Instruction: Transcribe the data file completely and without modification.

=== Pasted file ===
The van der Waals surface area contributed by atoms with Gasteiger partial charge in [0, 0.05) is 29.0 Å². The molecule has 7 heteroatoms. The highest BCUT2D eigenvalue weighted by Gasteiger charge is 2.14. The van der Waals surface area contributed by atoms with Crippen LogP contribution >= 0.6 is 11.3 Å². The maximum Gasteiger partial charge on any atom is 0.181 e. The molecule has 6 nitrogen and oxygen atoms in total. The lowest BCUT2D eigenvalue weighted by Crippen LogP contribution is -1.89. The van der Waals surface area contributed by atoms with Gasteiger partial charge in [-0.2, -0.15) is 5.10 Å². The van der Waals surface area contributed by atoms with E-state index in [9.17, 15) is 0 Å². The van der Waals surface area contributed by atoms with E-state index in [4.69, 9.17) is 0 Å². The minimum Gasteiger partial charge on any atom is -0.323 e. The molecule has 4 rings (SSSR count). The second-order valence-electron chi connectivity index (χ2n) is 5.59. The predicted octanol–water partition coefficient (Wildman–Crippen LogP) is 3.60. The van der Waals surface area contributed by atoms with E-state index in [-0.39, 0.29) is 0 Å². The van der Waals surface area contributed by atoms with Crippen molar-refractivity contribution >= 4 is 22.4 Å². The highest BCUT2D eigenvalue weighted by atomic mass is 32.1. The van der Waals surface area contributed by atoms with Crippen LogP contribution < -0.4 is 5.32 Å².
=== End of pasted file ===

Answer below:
The van der Waals surface area contributed by atoms with Gasteiger partial charge in [0, 0.05) is 29.0 Å². The molecule has 7 heteroatoms. The highest BCUT2D eigenvalue weighted by Gasteiger charge is 2.14. The van der Waals surface area contributed by atoms with Crippen LogP contribution >= 0.6 is 11.3 Å². The maximum Gasteiger partial charge on any atom is 0.181 e. The molecule has 6 nitrogen and oxygen atoms in total. The lowest BCUT2D eigenvalue weighted by Crippen LogP contribution is -1.89. The van der Waals surface area contributed by atoms with Gasteiger partial charge in [-0.2, -0.15) is 5.10 Å². The van der Waals surface area contributed by atoms with E-state index in [9.17, 15) is 0 Å². The van der Waals surface area contributed by atoms with E-state index in [4.69, 9.17) is 0 Å². The minimum Gasteiger partial charge on any atom is -0.323 e. The molecule has 4 rings (SSSR count). The second-order valence-electron chi connectivity index (χ2n) is 5.59. The predicted octanol–water partition coefficient (Wildman–Crippen LogP) is 3.60. The van der Waals surface area contributed by atoms with E-state index in [-0.39, 0.29) is 0 Å². The van der Waals surface area contributed by atoms with Crippen molar-refractivity contribution >= 4 is 22.4 Å². The highest BCUT2D eigenvalue weighted by atomic mass is 32.1. The van der Waals surface area contributed by atoms with Crippen LogP contribution < -0.4 is 5.32 Å².